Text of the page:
3 killed, home evacuated after small plane crashes in north Georgia

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Saturday, February 27, 2021
3 dead after small plane crashes in north Georgia
Officials say three people are dead and a home was evacuated after a plane heading to Florida crashed near a Georgia mobile home neighborhood Friday night.

HALL COUNTY, Ga. -- Officials say three people are dead and a home was evacuated after a single-engine plane heading to Florida crashed in north Georgia late Friday night.

The crash happened shortly after 6 p.m. along Memorial Park Drive and Atlanta Highway near Gainesville, ABC-affiliate WSB-TV reported.

Investigators said the plane crashed into a ravine in the area.

The Hall County Sheriff's Office said Dan Delnoce, 44, of Gainesville, Georgia, Courtney Flanders, 45, of Gainesville, Georgia and Matthew Delnoce, 39, of Ohio, were killed in the crash.

The U.S. Federal Aviation Administration told ABC News that the flight took off from an airport in Gainesville and was en route to Daytona Beach, Florida.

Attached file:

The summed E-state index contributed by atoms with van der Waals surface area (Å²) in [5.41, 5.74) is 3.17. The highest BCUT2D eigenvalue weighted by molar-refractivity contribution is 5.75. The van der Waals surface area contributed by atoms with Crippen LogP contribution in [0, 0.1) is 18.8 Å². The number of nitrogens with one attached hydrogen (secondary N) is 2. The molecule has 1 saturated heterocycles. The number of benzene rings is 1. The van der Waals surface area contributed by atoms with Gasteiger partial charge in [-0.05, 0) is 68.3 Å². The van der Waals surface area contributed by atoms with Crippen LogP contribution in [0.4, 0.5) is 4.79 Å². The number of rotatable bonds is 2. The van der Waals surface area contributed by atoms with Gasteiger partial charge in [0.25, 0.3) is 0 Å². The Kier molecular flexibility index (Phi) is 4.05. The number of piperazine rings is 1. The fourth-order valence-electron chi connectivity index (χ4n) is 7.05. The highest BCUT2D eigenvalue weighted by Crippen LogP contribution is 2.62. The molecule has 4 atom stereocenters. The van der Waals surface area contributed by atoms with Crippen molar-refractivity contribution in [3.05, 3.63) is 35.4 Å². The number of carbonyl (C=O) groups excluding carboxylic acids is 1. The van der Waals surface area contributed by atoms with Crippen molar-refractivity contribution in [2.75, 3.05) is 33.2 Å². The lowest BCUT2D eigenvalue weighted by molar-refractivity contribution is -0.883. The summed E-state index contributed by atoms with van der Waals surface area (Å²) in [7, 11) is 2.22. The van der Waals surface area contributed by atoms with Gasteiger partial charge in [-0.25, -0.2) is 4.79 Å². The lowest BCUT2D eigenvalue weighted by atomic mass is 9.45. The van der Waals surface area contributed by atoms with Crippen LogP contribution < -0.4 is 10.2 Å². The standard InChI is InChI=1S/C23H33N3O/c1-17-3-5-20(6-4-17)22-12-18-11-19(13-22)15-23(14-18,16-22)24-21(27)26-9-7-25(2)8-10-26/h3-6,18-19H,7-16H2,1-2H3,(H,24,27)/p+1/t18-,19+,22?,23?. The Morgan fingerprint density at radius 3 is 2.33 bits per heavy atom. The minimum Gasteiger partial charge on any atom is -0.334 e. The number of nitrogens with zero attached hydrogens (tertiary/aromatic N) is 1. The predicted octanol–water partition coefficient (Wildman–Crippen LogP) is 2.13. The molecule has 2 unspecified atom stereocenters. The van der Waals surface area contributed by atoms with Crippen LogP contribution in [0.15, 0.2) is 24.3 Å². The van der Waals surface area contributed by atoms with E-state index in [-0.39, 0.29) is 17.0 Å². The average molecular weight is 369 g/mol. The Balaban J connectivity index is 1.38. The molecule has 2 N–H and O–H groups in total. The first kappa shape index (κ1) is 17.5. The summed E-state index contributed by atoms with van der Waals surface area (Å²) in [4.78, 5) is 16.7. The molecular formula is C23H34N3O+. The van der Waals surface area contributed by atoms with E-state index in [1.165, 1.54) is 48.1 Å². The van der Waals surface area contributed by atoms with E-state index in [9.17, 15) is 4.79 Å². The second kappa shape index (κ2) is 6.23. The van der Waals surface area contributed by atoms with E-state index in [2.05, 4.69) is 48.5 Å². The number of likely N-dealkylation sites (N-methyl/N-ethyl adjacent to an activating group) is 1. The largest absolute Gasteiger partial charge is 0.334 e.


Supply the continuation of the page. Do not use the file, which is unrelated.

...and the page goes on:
The plane crashed less than a mile from a neighborhood of mobile homes.

Four adults and a child were evacuated from a nearby home after fuel fell in the area. The American Red Cross is currently working with said family to find temporary housing.

The FAA released the following statement about the crash:

"A single-engine Cessna 182 crashed about two miles northeast of the Lee Gilmer Memorial Airport in Gainesville, Ga., around 6:10 p.m. local time yesterday. Preliminary information indicates three people were aboard. Please check with local authorities for the names and conditions of the occupants. The aircraft crashed shortly after departing from Gainesville on a planned flight to Daytona Beach. The FAA will release the tail number of the aircraft after investigators verify it at the accident site. The FAA and National Transportation Safety Board will investigate. The NTSB will be in charge of the investigation and will provide additional updates. Neither agency identifies people involved in aircraft accidents."